As I mentioned earlier, even the simplest changes to your email signup form, landing page, or other marketing asset can impact conversions by extraordinary numbers. Let’s say you run an A/B test for 20 days and 8,000 people see each variation. If Version A outperforms Version B by 72 percent, you know you’ve found an element that impacts conversions.
The conclusion is based on three facts:
You won’t know unless you test. Presenting different versions of copy or imagery to your audience at the same time produces scientifically viable results.
It’s a great feeling when your business, product, or service appears in a major publication, whether online or off. You want people to know about it, but you also have to present the information clearly and effectively.
Try A/B testing different pull quote designs. You could also test mentioning the publication’s name versus using its logo.
Your landing pages need to convert users on whatever offer you present them with. If they don’t, you lose a potential sale.
A heat map can show you where people are clicking on your landing pages. Collecting this data before you run an A/B test will make your hypothesis more accurate and tell you which elements are the most important to test.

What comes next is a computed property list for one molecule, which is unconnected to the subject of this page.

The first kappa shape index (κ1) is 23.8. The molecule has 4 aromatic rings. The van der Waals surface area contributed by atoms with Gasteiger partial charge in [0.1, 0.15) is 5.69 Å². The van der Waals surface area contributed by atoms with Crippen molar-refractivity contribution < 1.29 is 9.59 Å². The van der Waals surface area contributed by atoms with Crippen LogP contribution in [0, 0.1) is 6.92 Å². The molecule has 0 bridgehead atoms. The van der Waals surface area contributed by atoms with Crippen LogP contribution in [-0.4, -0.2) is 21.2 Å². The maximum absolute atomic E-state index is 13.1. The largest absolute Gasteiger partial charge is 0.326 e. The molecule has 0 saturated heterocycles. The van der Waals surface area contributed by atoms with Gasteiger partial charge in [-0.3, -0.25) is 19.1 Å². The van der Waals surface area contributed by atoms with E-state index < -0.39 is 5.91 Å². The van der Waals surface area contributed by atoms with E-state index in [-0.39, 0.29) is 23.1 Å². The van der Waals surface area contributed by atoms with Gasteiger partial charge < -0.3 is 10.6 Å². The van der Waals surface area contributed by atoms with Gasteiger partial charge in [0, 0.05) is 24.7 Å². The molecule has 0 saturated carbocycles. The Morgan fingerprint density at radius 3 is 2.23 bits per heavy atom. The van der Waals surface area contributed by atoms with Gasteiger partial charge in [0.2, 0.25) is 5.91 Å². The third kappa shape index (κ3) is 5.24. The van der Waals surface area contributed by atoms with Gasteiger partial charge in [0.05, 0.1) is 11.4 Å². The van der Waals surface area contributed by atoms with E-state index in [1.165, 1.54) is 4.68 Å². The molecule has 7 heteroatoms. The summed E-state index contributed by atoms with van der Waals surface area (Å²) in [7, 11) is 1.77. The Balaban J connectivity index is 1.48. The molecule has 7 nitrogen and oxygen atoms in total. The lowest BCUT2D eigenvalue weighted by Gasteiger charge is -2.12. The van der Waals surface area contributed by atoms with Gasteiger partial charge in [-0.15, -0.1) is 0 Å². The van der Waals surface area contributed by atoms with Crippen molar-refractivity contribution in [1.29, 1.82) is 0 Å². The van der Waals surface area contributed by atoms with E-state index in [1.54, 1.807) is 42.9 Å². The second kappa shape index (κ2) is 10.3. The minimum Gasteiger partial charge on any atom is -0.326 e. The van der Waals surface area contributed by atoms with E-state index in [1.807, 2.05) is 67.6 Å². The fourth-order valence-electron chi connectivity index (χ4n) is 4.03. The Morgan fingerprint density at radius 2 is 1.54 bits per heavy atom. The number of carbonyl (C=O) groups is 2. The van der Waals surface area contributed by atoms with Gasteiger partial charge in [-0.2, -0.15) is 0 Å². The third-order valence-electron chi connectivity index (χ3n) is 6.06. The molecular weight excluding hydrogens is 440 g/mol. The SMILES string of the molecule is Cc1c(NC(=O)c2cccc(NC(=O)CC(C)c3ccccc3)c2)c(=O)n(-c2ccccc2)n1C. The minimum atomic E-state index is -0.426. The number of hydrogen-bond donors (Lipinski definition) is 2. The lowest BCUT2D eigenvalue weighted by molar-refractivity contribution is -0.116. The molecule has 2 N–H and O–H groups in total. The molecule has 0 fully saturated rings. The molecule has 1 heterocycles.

You’ll see where peoples’ eyes focus on the page so you can put your most important element, such as the CTA, there.
A/B testing isn’t complicated, but you need a strategy before you begin. Start with a hypothesis. Which version of your web page or other marketing asset do you believe will work better? And why?
You could also start with a question, such as, “Why isn’t my landing page converting?” You might have significant traffic, but no click-throughs on the CTA. In that case, making changes can help you collect more data about your visitors’ experience on the page.
I don’t recommend running A/B tests without first understanding how your pages are performing. Use Google Analytics to track traffic, referral sources, and other valuable information, then run heat maps, scroll maps, and other tests to see how visitors interact with your site.
Individual visitor session recordings can also be useful. Seeing exactly what a visitor does when he or she lands on a specific page can give you additional insights into where customers may be getting stuck or frustrated.